Cyberpunk– a science fiction genre that tends to be defined by high-tech-low-life urban dystopia—is usually set in the not-too-distant future: think The Matrix, ExistenZ or the forthcoming Bladerunner 2049. But the mainland release of Ghost in the Shell on April 7—a film based on a 1989 anime series originally inspired in the landscapes of Hong Kong—has placed the focus back on the Chinese cities of today, rather than the Japanese setting of Bladerunner‘s tomorrow.
In an interview for the Science Fiction Studies Department at DePauw University, author Masamune Shirow cited well-known Hong Kong locations like Johnston Road, Wan Chai, Causeway Bay, or Queen’s Road for creating a cyber city characterized by decadence, anarchy, and hyper-reality.
The Scarlett Johansson adaptation, meanwhile, features glimpses of both Hong Kong and Shanghai, where the film was partly shot. With its economic strength on the increase, it’s perhaps not surprising that some argue that China will oust Japan from its cyberpunk top spot, along with its GDP output — if it hasn’t already.
Some characteristics of post-cyberpunk, such as adhering to a tech-led society’s order rather than defying it, and seeking ways to live in the corrupt system rather than exploiting it, can be found in Chinese-inspired cyberpunk. Middle Kingdom cities have helped artists imagine a world where a high-tech-low-lifestyle dominates many peoples’ lives.
Ever since cyberpunk originated as a genre in the 1980s, it has looked to Japan’s technological and economic primacy during that decade. Asian cities like Dehli, Kuala Lumpar and Shenzhen have since become epicenters of technological development with attendant problems like pollution, drug-addiction, corruption, and other characteristics of a low-lifestyle. Such depictions have prompted a debate among netizens over the use of Chinese characters when these dark and cynical societies are fictional.
On the other hand, Chongqing, a steamy metropolis in Sichuan province, infamous for its Machiavellian politics, is one of many examples of cyberpunk reality. A main tourist attraction is a monorail that passes through a residential building — echoing themes of forced development — and the city inspired Tim Franco’s Metamorpolis, capturing the life of Chinese coping with fast-paced industrial progress.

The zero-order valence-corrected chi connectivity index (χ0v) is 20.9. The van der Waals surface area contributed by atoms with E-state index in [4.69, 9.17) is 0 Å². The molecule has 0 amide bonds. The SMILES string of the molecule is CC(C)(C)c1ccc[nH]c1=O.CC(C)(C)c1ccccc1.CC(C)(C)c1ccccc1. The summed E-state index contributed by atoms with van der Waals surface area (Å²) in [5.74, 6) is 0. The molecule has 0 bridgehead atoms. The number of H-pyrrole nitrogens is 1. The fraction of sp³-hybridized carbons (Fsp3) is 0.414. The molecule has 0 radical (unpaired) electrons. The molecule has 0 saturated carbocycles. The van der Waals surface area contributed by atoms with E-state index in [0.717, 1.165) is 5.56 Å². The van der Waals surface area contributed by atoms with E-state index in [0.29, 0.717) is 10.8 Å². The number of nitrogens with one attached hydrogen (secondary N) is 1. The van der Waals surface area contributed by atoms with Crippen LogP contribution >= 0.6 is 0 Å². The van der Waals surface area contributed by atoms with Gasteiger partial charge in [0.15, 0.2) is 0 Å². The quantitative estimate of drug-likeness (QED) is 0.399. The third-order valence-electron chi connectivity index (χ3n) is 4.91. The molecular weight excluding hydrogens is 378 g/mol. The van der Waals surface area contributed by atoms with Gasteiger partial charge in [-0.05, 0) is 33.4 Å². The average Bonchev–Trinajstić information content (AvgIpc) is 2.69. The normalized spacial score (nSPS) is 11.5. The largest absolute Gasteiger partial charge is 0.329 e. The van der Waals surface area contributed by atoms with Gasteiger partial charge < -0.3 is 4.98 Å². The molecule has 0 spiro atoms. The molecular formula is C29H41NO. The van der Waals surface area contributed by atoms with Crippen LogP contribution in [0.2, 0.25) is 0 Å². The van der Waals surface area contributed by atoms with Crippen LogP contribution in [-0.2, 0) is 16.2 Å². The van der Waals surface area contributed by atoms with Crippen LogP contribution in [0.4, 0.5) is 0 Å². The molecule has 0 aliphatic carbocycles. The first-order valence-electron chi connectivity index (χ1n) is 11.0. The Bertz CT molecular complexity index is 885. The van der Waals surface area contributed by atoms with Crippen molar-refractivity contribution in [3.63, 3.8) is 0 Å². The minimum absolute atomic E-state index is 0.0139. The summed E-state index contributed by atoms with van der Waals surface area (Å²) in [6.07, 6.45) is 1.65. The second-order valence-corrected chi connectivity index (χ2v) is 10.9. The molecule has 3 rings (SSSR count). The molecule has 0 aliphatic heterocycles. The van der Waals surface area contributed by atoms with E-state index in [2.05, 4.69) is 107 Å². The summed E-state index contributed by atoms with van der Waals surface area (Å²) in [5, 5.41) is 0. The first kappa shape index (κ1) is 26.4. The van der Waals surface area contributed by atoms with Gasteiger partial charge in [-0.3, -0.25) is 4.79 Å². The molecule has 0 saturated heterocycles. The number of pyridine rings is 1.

Other Asian cities have served to create an alternative world where technology has reached the inner mechanisms of our hearts. Or at least that’s what Saman Kesh wanted to show with his tech-controlled love story short film Controller, based in Taipei, which is currently in the process to be adapted to the big screen by 20th Century Fox. The film tells the story of a superpower-enhanced man in love of a robot that can control people’s minds.
To say the least, other cities in the country are affected by mass migration led by incredibly fast industrialization, which creates a huge urban underclass of people that has to adapt to the current trends of technology. This homeless for example, begs for a QR code money transfer with a piece of paper.
The truth is that China is naturally affecting cyberpunk art – and inspiring other artists – because economic conditions are slowly changing its social fabric. Showing glimpses of a low-life culture in China, a Motherboard reporter described a KTV nightclub in Southern city Guilin (in Guangxi province) as:
“a large, neon-soaked dancefloor with several bars no one pays attention to, served by half-male, half-female crew around the same age … in front of a gigantic plasma TV blaring Korean pop videos. The women are in black tops and skirts, the men are stripped to the waist and near skeletal thin; several are tattooed. All of them are off their heads on ketamine.”
Even though South China is arguably the epicenter of global ketamine consumption and production, this low-lifestyle surrounding drug-addiction and prostitution, among other social concerns, is obviously not true of all Chinese megalopolises (with the clearest exception of Kowloon Walled City in Hong Kong). But segregation and economic discrimination is definitely part of the country’s development. This photographer with more than 95 thousand followers on Instagram has captured some of this social conditions in cities like Beijing.
China continues industrializing and inspiring artists across the world by doing so. Cyberpunk is a mutable — not to mention moveable — beast. The concept of high-tech-low-life has even been adapted to a documentary thanks to Stephen Maing’s film HighTech Low Life, which shows the journey of two of China’s first citizen reporters as they travel and report on the country’s urban affairs, facing censorship regulations and avoiding political persecution.
Just like Maing, Cyberpunk’s legacy is kept alive thanks to other filmmakers, writers, and various artists who are inspired on the Middle Kingdom’s city landscapes, where boundaries between humans and technology are becoming blurrier.